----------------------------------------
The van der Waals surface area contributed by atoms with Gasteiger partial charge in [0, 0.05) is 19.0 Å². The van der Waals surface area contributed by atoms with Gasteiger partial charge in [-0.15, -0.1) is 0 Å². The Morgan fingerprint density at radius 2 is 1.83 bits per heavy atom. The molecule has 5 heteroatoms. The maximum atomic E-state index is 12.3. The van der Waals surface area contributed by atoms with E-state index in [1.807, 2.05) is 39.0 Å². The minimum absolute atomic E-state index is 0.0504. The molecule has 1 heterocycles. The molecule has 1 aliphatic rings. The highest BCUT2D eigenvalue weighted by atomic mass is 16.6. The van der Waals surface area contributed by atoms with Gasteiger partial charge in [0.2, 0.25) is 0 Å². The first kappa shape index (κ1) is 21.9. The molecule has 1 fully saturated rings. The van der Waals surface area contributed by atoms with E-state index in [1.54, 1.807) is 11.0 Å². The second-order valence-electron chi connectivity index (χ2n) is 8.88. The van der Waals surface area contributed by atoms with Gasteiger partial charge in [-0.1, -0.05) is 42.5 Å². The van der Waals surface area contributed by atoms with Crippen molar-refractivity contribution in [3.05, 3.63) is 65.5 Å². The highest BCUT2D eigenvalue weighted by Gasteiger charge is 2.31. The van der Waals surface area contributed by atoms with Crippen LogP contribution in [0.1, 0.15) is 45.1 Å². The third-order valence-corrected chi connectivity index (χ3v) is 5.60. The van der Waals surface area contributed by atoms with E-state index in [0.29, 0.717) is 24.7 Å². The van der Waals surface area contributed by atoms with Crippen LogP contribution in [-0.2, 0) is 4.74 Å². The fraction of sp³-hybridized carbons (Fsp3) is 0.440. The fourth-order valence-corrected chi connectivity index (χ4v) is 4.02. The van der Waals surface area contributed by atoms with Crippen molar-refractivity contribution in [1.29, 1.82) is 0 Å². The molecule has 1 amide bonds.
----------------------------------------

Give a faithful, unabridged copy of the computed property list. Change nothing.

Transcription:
The van der Waals surface area contributed by atoms with Gasteiger partial charge in [0, 0.05) is 19.0 Å². The van der Waals surface area contributed by atoms with Gasteiger partial charge in [-0.15, -0.1) is 0 Å². The Morgan fingerprint density at radius 2 is 1.83 bits per heavy atom. The molecule has 5 heteroatoms. The maximum atomic E-state index is 12.3. The van der Waals surface area contributed by atoms with E-state index in [1.807, 2.05) is 39.0 Å². The minimum absolute atomic E-state index is 0.0504. The molecule has 1 heterocycles. The molecule has 1 aliphatic rings. The highest BCUT2D eigenvalue weighted by atomic mass is 16.6. The van der Waals surface area contributed by atoms with Gasteiger partial charge in [0.2, 0.25) is 0 Å². The first kappa shape index (κ1) is 21.9. The molecule has 1 fully saturated rings. The van der Waals surface area contributed by atoms with E-state index in [1.54, 1.807) is 11.0 Å². The second-order valence-electron chi connectivity index (χ2n) is 8.88. The van der Waals surface area contributed by atoms with Gasteiger partial charge in [-0.1, -0.05) is 42.5 Å². The van der Waals surface area contributed by atoms with Crippen molar-refractivity contribution in [3.05, 3.63) is 65.5 Å². The highest BCUT2D eigenvalue weighted by Gasteiger charge is 2.31. The van der Waals surface area contributed by atoms with Crippen LogP contribution in [0.1, 0.15) is 45.1 Å². The third-order valence-corrected chi connectivity index (χ3v) is 5.60. The van der Waals surface area contributed by atoms with E-state index in [0.29, 0.717) is 24.7 Å². The van der Waals surface area contributed by atoms with Crippen LogP contribution in [-0.2, 0) is 4.74 Å². The fraction of sp³-hybridized carbons (Fsp3) is 0.440. The fourth-order valence-corrected chi connectivity index (χ4v) is 4.02. The van der Waals surface area contributed by atoms with Crippen molar-refractivity contribution in [1.29, 1.82) is 0 Å². The molecule has 1 amide bonds.